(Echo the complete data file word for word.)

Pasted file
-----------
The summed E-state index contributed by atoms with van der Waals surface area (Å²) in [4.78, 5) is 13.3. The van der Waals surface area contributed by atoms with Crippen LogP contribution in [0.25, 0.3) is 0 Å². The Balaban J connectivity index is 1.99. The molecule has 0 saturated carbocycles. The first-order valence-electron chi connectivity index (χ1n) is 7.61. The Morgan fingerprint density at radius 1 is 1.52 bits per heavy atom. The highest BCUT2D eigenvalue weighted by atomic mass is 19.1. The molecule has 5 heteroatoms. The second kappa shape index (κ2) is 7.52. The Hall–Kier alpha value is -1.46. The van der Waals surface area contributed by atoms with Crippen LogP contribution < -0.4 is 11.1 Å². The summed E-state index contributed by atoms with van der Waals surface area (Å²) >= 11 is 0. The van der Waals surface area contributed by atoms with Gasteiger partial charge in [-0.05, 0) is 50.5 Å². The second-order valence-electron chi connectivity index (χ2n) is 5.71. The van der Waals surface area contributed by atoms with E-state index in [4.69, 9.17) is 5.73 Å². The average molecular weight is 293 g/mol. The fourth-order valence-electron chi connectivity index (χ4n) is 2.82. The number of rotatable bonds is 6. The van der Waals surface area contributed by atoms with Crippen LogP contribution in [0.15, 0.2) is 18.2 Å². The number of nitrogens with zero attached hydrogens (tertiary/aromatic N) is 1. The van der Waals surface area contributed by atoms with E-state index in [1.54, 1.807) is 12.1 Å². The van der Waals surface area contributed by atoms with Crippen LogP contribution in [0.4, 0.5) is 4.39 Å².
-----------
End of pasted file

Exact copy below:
The summed E-state index contributed by atoms with van der Waals surface area (Å²) in [4.78, 5) is 13.3. The van der Waals surface area contributed by atoms with Crippen LogP contribution in [0.25, 0.3) is 0 Å². The Balaban J connectivity index is 1.99. The molecule has 0 saturated carbocycles. The first-order valence-electron chi connectivity index (χ1n) is 7.61. The Morgan fingerprint density at radius 1 is 1.52 bits per heavy atom. The highest BCUT2D eigenvalue weighted by atomic mass is 19.1. The molecule has 5 heteroatoms. The second kappa shape index (κ2) is 7.52. The Hall–Kier alpha value is -1.46. The van der Waals surface area contributed by atoms with Crippen LogP contribution < -0.4 is 11.1 Å². The summed E-state index contributed by atoms with van der Waals surface area (Å²) >= 11 is 0. The van der Waals surface area contributed by atoms with Gasteiger partial charge in [-0.05, 0) is 50.5 Å². The second-order valence-electron chi connectivity index (χ2n) is 5.71. The van der Waals surface area contributed by atoms with E-state index in [4.69, 9.17) is 5.73 Å². The average molecular weight is 293 g/mol. The fourth-order valence-electron chi connectivity index (χ4n) is 2.82. The number of rotatable bonds is 6. The van der Waals surface area contributed by atoms with Crippen LogP contribution in [0.15, 0.2) is 18.2 Å². The number of nitrogens with zero attached hydrogens (tertiary/aromatic N) is 1. The van der Waals surface area contributed by atoms with E-state index in [1.54, 1.807) is 12.1 Å². The van der Waals surface area contributed by atoms with Crippen LogP contribution in [0.4, 0.5) is 4.39 Å².